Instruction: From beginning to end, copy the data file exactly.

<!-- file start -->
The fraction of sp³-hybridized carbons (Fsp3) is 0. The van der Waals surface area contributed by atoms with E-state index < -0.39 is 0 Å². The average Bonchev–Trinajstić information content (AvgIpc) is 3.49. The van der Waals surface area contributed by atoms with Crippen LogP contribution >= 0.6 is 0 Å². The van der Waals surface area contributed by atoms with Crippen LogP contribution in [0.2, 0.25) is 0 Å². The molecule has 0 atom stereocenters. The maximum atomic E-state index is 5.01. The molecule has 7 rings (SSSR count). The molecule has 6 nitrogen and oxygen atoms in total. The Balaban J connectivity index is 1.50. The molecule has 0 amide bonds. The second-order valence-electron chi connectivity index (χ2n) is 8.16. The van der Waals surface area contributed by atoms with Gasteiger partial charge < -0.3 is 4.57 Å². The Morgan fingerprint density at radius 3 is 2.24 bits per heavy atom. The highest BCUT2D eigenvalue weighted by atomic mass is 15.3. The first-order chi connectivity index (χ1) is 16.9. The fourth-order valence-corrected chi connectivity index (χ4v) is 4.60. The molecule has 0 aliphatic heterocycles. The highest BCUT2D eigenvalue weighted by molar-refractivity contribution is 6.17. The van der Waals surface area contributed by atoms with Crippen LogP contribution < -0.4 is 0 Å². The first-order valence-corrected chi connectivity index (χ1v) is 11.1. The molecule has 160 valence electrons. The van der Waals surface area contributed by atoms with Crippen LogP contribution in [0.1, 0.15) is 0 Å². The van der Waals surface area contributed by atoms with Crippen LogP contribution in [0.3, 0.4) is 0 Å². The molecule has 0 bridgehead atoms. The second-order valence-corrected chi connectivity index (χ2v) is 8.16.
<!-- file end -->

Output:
The fraction of sp³-hybridized carbons (Fsp3) is 0. The van der Waals surface area contributed by atoms with E-state index < -0.39 is 0 Å². The average Bonchev–Trinajstić information content (AvgIpc) is 3.49. The van der Waals surface area contributed by atoms with Crippen LogP contribution >= 0.6 is 0 Å². The van der Waals surface area contributed by atoms with Crippen LogP contribution in [0.2, 0.25) is 0 Å². The molecule has 0 atom stereocenters. The maximum atomic E-state index is 5.01. The molecule has 7 rings (SSSR count). The molecule has 6 nitrogen and oxygen atoms in total. The Balaban J connectivity index is 1.50. The molecule has 0 amide bonds. The second-order valence-electron chi connectivity index (χ2n) is 8.16. The van der Waals surface area contributed by atoms with Gasteiger partial charge < -0.3 is 4.57 Å². The Morgan fingerprint density at radius 3 is 2.24 bits per heavy atom. The highest BCUT2D eigenvalue weighted by atomic mass is 15.3. The first-order chi connectivity index (χ1) is 16.9. The fourth-order valence-corrected chi connectivity index (χ4v) is 4.60. The molecule has 0 aliphatic heterocycles. The highest BCUT2D eigenvalue weighted by molar-refractivity contribution is 6.17. The van der Waals surface area contributed by atoms with Crippen LogP contribution < -0.4 is 0 Å². The first-order valence-corrected chi connectivity index (χ1v) is 11.1. The molecule has 160 valence electrons. The van der Waals surface area contributed by atoms with Crippen LogP contribution in [0.1, 0.15) is 0 Å². The van der Waals surface area contributed by atoms with Crippen LogP contribution in [0.3, 0.4) is 0 Å². The molecule has 0 bridgehead atoms. The second-order valence-corrected chi connectivity index (χ2v) is 8.16.